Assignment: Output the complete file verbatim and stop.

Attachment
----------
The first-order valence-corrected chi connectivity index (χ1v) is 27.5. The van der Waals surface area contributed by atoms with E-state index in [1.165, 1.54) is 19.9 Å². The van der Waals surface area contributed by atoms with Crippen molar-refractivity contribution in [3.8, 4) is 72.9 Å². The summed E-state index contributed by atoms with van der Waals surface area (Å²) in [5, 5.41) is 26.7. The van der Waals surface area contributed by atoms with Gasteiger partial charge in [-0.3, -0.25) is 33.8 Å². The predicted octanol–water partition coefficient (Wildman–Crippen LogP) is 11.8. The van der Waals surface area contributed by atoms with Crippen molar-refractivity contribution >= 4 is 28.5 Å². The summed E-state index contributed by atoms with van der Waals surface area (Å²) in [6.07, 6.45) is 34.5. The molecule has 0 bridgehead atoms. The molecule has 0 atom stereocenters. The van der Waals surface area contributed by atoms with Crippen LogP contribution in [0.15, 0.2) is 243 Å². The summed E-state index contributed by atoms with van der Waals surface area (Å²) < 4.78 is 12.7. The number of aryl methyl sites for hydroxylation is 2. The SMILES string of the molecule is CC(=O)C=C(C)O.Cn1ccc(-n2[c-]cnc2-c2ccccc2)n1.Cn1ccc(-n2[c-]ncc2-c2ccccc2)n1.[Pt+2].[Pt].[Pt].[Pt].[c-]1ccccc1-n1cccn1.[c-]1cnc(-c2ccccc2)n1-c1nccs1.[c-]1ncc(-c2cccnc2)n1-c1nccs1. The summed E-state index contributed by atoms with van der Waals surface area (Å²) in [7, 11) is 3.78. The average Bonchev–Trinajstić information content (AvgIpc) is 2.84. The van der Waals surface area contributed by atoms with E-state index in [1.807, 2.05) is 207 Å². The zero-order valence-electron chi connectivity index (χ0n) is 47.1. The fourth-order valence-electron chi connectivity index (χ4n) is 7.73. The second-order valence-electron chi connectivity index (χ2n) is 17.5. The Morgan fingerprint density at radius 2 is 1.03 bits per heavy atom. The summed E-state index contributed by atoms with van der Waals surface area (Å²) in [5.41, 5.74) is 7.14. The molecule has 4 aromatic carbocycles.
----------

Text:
The first-order valence-corrected chi connectivity index (χ1v) is 27.5. The van der Waals surface area contributed by atoms with E-state index in [1.165, 1.54) is 19.9 Å². The van der Waals surface area contributed by atoms with Crippen molar-refractivity contribution in [3.8, 4) is 72.9 Å². The summed E-state index contributed by atoms with van der Waals surface area (Å²) in [5, 5.41) is 26.7. The van der Waals surface area contributed by atoms with Gasteiger partial charge in [-0.3, -0.25) is 33.8 Å². The predicted octanol–water partition coefficient (Wildman–Crippen LogP) is 11.8. The van der Waals surface area contributed by atoms with Crippen molar-refractivity contribution >= 4 is 28.5 Å². The summed E-state index contributed by atoms with van der Waals surface area (Å²) in [6.07, 6.45) is 34.5. The molecule has 0 bridgehead atoms. The molecule has 0 atom stereocenters. The van der Waals surface area contributed by atoms with Crippen LogP contribution in [0.15, 0.2) is 243 Å². The summed E-state index contributed by atoms with van der Waals surface area (Å²) < 4.78 is 12.7. The number of aryl methyl sites for hydroxylation is 2. The SMILES string of the molecule is CC(=O)C=C(C)O.Cn1ccc(-n2[c-]cnc2-c2ccccc2)n1.Cn1ccc(-n2[c-]ncc2-c2ccccc2)n1.[Pt+2].[Pt].[Pt].[Pt].[c-]1ccccc1-n1cccn1.[c-]1cnc(-c2ccccc2)n1-c1nccs1.[c-]1ncc(-c2cccnc2)n1-c1nccs1. The summed E-state index contributed by atoms with van der Waals surface area (Å²) in [7, 11) is 3.78. The average Bonchev–Trinajstić information content (AvgIpc) is 2.84. The van der Waals surface area contributed by atoms with E-state index in [1.807, 2.05) is 207 Å². The zero-order valence-electron chi connectivity index (χ0n) is 47.1. The fourth-order valence-electron chi connectivity index (χ4n) is 7.73. The second-order valence-electron chi connectivity index (χ2n) is 17.5. The Morgan fingerprint density at radius 2 is 1.03 bits per heavy atom. The summed E-state index contributed by atoms with van der Waals surface area (Å²) in [5.41, 5.74) is 7.14. The molecule has 4 aromatic carbocycles.